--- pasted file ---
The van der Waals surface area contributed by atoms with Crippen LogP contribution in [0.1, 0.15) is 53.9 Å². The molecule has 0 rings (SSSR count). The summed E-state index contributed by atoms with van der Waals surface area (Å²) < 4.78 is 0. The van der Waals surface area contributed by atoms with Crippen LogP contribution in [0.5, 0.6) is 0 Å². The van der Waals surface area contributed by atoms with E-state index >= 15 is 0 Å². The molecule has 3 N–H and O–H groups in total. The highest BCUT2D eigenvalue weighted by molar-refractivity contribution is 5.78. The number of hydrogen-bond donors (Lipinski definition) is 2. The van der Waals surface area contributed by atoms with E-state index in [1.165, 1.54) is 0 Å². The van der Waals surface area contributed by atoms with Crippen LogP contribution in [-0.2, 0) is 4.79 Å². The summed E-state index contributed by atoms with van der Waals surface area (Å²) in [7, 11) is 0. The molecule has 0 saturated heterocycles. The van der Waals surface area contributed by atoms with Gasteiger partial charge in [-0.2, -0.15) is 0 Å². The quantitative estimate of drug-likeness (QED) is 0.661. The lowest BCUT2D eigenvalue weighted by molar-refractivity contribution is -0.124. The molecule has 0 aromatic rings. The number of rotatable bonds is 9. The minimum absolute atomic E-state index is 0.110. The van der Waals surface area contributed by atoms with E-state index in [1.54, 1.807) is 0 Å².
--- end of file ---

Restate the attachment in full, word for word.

The van der Waals surface area contributed by atoms with Crippen LogP contribution in [0.1, 0.15) is 53.9 Å². The molecule has 0 rings (SSSR count). The summed E-state index contributed by atoms with van der Waals surface area (Å²) < 4.78 is 0. The van der Waals surface area contributed by atoms with Crippen LogP contribution in [0.5, 0.6) is 0 Å². The van der Waals surface area contributed by atoms with E-state index >= 15 is 0 Å². The molecule has 3 N–H and O–H groups in total. The highest BCUT2D eigenvalue weighted by molar-refractivity contribution is 5.78. The number of hydrogen-bond donors (Lipinski definition) is 2. The van der Waals surface area contributed by atoms with E-state index in [1.165, 1.54) is 0 Å². The van der Waals surface area contributed by atoms with Crippen LogP contribution in [-0.2, 0) is 4.79 Å². The summed E-state index contributed by atoms with van der Waals surface area (Å²) in [7, 11) is 0. The molecule has 0 saturated heterocycles. The van der Waals surface area contributed by atoms with Gasteiger partial charge in [-0.2, -0.15) is 0 Å². The quantitative estimate of drug-likeness (QED) is 0.661. The lowest BCUT2D eigenvalue weighted by molar-refractivity contribution is -0.124. The molecule has 0 aromatic rings. The number of rotatable bonds is 9. The minimum absolute atomic E-state index is 0.110. The van der Waals surface area contributed by atoms with E-state index in [1.54, 1.807) is 0 Å².